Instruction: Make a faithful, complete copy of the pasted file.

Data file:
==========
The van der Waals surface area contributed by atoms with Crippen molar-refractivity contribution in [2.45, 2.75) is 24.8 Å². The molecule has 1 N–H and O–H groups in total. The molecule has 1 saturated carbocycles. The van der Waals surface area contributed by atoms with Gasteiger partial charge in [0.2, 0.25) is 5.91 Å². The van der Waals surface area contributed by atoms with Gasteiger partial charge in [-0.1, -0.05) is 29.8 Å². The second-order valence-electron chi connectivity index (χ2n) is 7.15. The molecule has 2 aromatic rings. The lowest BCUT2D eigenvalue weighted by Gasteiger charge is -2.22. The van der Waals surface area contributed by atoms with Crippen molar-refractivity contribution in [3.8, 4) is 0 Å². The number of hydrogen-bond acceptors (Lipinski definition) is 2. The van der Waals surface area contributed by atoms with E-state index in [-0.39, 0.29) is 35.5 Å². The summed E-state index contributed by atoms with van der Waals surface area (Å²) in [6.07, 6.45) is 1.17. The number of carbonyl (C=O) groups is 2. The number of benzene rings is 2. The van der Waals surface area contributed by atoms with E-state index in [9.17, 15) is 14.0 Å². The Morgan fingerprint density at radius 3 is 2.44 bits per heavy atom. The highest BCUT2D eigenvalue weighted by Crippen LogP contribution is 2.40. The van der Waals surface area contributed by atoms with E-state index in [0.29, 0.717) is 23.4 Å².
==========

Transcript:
The van der Waals surface area contributed by atoms with Crippen molar-refractivity contribution in [2.45, 2.75) is 24.8 Å². The molecule has 1 N–H and O–H groups in total. The molecule has 1 saturated carbocycles. The van der Waals surface area contributed by atoms with Gasteiger partial charge in [0.2, 0.25) is 5.91 Å². The van der Waals surface area contributed by atoms with Gasteiger partial charge in [-0.1, -0.05) is 29.8 Å². The second-order valence-electron chi connectivity index (χ2n) is 7.15. The molecule has 2 aromatic rings. The lowest BCUT2D eigenvalue weighted by Gasteiger charge is -2.22. The van der Waals surface area contributed by atoms with Crippen molar-refractivity contribution in [3.8, 4) is 0 Å². The number of hydrogen-bond acceptors (Lipinski definition) is 2. The van der Waals surface area contributed by atoms with E-state index in [-0.39, 0.29) is 35.5 Å². The summed E-state index contributed by atoms with van der Waals surface area (Å²) in [6.07, 6.45) is 1.17. The number of carbonyl (C=O) groups is 2. The number of benzene rings is 2. The van der Waals surface area contributed by atoms with E-state index in [9.17, 15) is 14.0 Å². The Morgan fingerprint density at radius 3 is 2.44 bits per heavy atom. The highest BCUT2D eigenvalue weighted by Crippen LogP contribution is 2.40. The van der Waals surface area contributed by atoms with E-state index in [0.29, 0.717) is 23.4 Å².